Programming with Matrices



#2

Is there an easy way to (within a program) set M1 to the matrix:

[[ 1, 0 , 0], [0, COS(a), -SIN(a)], [0, SIN(a), COS(a)]]

At the top I have:

local a;
a:=30;

I tried using:

[[ 1, 0 , 0], [0, COS(a), -SIN(a)], [0, SIN(a), COS(a)]] -> M1;

which gives me a syntax error. Then I try:

M1:=[[ 1, 0 , 0], [0, COS(a), -SIN(a)], [0, SIN(a), COS(a)]];

and still get a syntax error. So finally I try:

M1:=expr("[[ 1, 0 , 0], [0, COS(a), -SIN(a)], [0, SIN(a), COS(a)]]");

still does not work -- no syntax error, but I get invalid input. What's going on? Is there no way to set M1 equal to a matrix? (Of course, convert "->" to the proper "store" symbol)

Edited: 24 Sept 2013, 1:27 p.m.


#3

I think I may have figured it out. It appears that despite the local variable declaration, expr converts all variables to global variables. Perhaps the same parser for expr is also the handler for the programming environment?

Anyway, A temporary workaround is to store values into the A-Z variables.

So:

local a;
a:=30;
a->A;

[[ 1, 0 , 0], [0, COS(A), -SIN(A)], [0, SIN(A), COS(A)]] -> M1;

would work, whereas

local a;
a:=30;
[[ 1, 0 , 0], [0, COS(a), -SIN(a)], [0, SIN(a), COS(a)]] -> M1;

does NOT work.

Edited: 24 Sept 2013, 1:56 p.m.


#4

There definitely is a limitation using locals in a matrix. I don't remember the exact reason. Perhaps cyrille can elaborate.

Also, be aware the home matrices only support real and complex at this time.

TW


#5

Quote:
There definitely is a limitation using locals in a matrix. I don't remember the exact reason. Perhaps cyrille can elaborate.

Also, be aware the home matrices only support real and complex at this time.

TW


Thanks for the confirmation. What I thought would work in fact does not work. When using global variables, the parser uses the actual values of the global variables at the instant the user OPENS the program editor. For example, if A has the value 0 prior to opening the program editor, then even something like:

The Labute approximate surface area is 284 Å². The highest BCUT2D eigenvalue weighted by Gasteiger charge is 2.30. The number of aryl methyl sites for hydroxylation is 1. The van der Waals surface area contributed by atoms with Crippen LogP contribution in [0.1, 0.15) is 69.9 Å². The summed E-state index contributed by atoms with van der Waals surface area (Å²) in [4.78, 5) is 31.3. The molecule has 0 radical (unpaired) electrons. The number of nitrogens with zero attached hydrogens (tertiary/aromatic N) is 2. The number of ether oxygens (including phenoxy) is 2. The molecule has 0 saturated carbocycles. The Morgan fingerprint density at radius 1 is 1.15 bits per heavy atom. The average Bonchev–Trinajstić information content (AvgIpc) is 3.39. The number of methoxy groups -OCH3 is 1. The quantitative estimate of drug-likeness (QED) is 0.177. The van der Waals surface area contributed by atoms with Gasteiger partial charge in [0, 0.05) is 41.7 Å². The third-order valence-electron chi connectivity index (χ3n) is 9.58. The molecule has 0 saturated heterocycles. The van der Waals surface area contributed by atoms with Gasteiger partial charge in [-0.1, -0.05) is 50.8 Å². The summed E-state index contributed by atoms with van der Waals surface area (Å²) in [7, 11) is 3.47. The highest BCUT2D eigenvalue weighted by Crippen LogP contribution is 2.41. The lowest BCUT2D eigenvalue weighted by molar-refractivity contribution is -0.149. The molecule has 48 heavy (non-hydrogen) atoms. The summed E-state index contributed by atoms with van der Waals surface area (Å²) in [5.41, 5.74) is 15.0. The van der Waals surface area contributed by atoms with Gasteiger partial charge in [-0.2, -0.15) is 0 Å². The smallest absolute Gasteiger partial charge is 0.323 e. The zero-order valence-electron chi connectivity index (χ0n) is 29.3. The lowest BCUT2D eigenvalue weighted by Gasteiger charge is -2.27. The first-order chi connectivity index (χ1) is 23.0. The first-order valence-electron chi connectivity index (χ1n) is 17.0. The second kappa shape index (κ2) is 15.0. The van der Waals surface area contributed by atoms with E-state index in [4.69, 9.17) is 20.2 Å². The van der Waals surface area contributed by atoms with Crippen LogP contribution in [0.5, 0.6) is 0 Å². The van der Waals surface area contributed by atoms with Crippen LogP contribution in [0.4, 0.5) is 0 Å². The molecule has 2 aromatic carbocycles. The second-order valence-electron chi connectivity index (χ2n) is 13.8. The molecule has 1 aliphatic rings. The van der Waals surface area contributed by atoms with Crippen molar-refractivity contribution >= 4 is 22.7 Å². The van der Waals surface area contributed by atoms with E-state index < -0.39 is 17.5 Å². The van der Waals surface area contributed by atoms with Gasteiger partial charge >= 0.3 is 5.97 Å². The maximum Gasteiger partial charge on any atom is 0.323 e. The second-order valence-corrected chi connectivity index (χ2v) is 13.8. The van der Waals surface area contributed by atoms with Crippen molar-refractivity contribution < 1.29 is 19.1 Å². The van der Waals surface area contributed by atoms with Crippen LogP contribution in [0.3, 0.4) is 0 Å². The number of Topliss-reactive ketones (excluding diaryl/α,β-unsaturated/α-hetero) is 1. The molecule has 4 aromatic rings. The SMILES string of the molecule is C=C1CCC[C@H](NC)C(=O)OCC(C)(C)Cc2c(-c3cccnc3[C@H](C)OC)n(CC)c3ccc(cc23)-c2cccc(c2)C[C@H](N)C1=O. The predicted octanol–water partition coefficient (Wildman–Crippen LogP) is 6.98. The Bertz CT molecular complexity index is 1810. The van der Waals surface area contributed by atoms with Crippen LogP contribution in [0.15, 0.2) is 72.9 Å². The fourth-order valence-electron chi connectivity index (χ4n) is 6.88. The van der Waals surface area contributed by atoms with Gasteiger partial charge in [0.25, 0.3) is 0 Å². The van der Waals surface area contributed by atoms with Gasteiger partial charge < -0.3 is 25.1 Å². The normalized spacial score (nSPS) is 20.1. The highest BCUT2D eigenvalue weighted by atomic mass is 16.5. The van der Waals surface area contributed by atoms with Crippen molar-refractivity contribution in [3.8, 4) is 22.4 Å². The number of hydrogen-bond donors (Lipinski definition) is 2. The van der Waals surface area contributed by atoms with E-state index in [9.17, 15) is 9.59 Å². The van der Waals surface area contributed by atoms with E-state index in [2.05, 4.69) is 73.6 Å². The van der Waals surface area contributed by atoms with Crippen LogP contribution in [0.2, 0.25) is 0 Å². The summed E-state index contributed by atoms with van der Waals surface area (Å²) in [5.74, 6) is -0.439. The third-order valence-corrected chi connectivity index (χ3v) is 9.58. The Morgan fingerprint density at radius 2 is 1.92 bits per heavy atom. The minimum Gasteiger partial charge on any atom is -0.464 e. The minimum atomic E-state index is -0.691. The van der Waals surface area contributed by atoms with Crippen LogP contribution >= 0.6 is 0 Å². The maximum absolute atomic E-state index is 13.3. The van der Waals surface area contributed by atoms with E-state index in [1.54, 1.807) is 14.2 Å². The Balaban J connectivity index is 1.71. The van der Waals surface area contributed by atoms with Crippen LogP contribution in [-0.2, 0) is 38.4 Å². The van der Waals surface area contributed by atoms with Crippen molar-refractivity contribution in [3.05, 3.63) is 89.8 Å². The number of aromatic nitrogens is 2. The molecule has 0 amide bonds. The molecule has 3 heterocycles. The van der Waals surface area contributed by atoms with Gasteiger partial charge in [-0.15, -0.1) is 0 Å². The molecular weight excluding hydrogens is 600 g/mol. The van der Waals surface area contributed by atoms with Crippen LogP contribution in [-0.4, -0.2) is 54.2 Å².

LOCAL a;

a:=3.141592;
a->A;
[[COS(A), 0, 1],[SIN(A),1,0]]->M1;

would produce an array that looks like:

[[1, 0, 1], [0, 1, 0]]

which is certainly not what is expected! Not only is there a limitation, I would argue this is a severe limitation in that only static matrices can be easily created. The only other idea I have is to do element-wise updates of each entry in a matrix :-(

Edit:

M1:=expr("[[COS(A),0,1],[SIN(A),1,0]]");

seems to work and update properly since it saves the parsing until runtime.


Edited: 24 Sept 2013, 3:41 p.m.


#6

You can do this :

EXPORT Test()
BEGIN
local a;
a:=3.14159;
A:=a;
M1:=EVAL('[[COS(A),0,1],[SIN(A),1,0]]');
END;

This avoid M1 to be evaluated in the compilation time.

EDIT : I saw your edit now ;) In my opinion EVAL is better than EXPR but same result

By the way, it's not very different from the HP50G


Edited: 24 Sept 2013, 3:53 p.m.


#7

Thanks for the tip on EVAL. It makes sense that it works similar to the HP50G. I think I got stuck on the language being similar to the TI BASIC that I started to expect similar behavior!

Edit: the EVAL trick does not work for matrices; see later post


Edited: 25 Sept 2013, 2:35 p.m.

#8

Gilles,

I just got my PRIME and I am using your program lines to enter my first program. It only works if I omit the single quote marks in EVAL.

Thanks.

Chris

Edited: 25 Sept 2013, 1:43 p.m.

#9

Quote:
You can do this :

EXPORT Test()
BEGIN
local a;
a:=3.14159;
A:=a;
M1:=EVAL('[[COS(A),0,1],[SIN(A),1,0]]');
END;

This avoid M1 to be evaluated in the compilation time.

EDIT : I saw your edit now ;) In my opinion EVAL is better than EXPR but same result

By the way, it's not very different from the HP50G